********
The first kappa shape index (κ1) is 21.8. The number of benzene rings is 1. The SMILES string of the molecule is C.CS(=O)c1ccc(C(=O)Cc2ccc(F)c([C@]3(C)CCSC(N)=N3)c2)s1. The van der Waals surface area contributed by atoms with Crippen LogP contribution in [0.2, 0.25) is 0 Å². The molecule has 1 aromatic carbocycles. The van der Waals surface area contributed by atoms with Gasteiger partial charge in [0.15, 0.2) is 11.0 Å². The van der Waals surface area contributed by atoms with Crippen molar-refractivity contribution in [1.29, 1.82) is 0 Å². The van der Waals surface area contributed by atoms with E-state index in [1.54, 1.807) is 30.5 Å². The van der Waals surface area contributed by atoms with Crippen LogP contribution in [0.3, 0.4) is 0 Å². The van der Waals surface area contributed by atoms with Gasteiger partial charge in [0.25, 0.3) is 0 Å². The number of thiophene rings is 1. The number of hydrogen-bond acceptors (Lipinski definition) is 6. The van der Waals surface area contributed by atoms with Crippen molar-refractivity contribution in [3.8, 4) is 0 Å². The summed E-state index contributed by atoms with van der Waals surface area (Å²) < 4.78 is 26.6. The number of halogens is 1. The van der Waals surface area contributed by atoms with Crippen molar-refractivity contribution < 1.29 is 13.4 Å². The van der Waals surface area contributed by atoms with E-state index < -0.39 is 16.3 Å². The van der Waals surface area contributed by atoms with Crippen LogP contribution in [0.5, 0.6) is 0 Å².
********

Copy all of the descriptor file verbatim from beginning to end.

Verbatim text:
The first kappa shape index (κ1) is 21.8. The number of benzene rings is 1. The SMILES string of the molecule is C.CS(=O)c1ccc(C(=O)Cc2ccc(F)c([C@]3(C)CCSC(N)=N3)c2)s1. The van der Waals surface area contributed by atoms with Crippen LogP contribution in [0.2, 0.25) is 0 Å². The molecule has 1 aromatic carbocycles. The van der Waals surface area contributed by atoms with Gasteiger partial charge in [0.15, 0.2) is 11.0 Å². The van der Waals surface area contributed by atoms with Crippen molar-refractivity contribution in [1.29, 1.82) is 0 Å². The van der Waals surface area contributed by atoms with E-state index in [1.54, 1.807) is 30.5 Å². The van der Waals surface area contributed by atoms with Crippen LogP contribution in [0.3, 0.4) is 0 Å². The van der Waals surface area contributed by atoms with Gasteiger partial charge in [0.25, 0.3) is 0 Å². The number of thiophene rings is 1. The number of hydrogen-bond acceptors (Lipinski definition) is 6. The van der Waals surface area contributed by atoms with Crippen molar-refractivity contribution in [3.8, 4) is 0 Å². The summed E-state index contributed by atoms with van der Waals surface area (Å²) < 4.78 is 26.6. The number of halogens is 1. The van der Waals surface area contributed by atoms with Crippen molar-refractivity contribution < 1.29 is 13.4 Å². The van der Waals surface area contributed by atoms with E-state index < -0.39 is 16.3 Å². The van der Waals surface area contributed by atoms with Crippen LogP contribution in [0.5, 0.6) is 0 Å².